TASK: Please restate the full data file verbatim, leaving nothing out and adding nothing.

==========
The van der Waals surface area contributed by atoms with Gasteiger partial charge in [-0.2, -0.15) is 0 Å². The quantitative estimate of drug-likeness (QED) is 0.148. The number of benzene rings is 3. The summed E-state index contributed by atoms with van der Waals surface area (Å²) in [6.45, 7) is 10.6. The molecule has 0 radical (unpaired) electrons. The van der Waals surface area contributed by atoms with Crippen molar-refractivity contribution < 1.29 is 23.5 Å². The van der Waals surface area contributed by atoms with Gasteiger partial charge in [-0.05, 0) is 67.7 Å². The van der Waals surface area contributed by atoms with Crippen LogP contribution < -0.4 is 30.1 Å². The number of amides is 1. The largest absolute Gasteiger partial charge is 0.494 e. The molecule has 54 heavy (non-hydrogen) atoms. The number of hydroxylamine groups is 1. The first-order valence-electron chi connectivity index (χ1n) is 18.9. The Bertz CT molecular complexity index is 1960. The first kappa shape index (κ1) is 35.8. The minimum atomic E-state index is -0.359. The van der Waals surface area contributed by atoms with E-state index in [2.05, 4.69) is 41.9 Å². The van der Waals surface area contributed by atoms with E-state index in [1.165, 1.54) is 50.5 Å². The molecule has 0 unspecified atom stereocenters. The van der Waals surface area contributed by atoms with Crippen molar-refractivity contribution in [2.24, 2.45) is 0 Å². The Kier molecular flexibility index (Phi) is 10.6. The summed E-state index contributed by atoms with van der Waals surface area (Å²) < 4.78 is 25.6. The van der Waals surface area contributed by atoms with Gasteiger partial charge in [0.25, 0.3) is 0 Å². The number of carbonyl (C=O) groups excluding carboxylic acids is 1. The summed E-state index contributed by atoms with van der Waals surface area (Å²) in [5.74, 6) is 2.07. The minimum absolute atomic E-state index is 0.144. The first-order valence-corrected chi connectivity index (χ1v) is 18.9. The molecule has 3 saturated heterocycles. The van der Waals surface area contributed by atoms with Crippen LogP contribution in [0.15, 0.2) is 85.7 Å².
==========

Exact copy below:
The van der Waals surface area contributed by atoms with Gasteiger partial charge in [-0.2, -0.15) is 0 Å². The quantitative estimate of drug-likeness (QED) is 0.148. The number of benzene rings is 3. The summed E-state index contributed by atoms with van der Waals surface area (Å²) in [6.45, 7) is 10.6. The molecule has 0 radical (unpaired) electrons. The van der Waals surface area contributed by atoms with Crippen molar-refractivity contribution < 1.29 is 23.5 Å². The van der Waals surface area contributed by atoms with Gasteiger partial charge in [-0.05, 0) is 67.7 Å². The van der Waals surface area contributed by atoms with Crippen LogP contribution < -0.4 is 30.1 Å². The number of amides is 1. The largest absolute Gasteiger partial charge is 0.494 e. The molecule has 54 heavy (non-hydrogen) atoms. The number of hydroxylamine groups is 1. The first-order valence-electron chi connectivity index (χ1n) is 18.9. The Bertz CT molecular complexity index is 1960. The first kappa shape index (κ1) is 35.8. The minimum atomic E-state index is -0.359. The van der Waals surface area contributed by atoms with E-state index in [2.05, 4.69) is 41.9 Å². The van der Waals surface area contributed by atoms with E-state index in [1.165, 1.54) is 50.5 Å². The molecule has 0 unspecified atom stereocenters. The van der Waals surface area contributed by atoms with Crippen molar-refractivity contribution in [2.24, 2.45) is 0 Å². The Kier molecular flexibility index (Phi) is 10.6. The summed E-state index contributed by atoms with van der Waals surface area (Å²) < 4.78 is 25.6. The van der Waals surface area contributed by atoms with Gasteiger partial charge in [0.25, 0.3) is 0 Å². The number of carbonyl (C=O) groups excluding carboxylic acids is 1. The summed E-state index contributed by atoms with van der Waals surface area (Å²) in [5.74, 6) is 2.07. The minimum absolute atomic E-state index is 0.144. The first-order valence-corrected chi connectivity index (χ1v) is 18.9. The molecule has 3 saturated heterocycles. The van der Waals surface area contributed by atoms with Crippen LogP contribution in [0.15, 0.2) is 85.7 Å².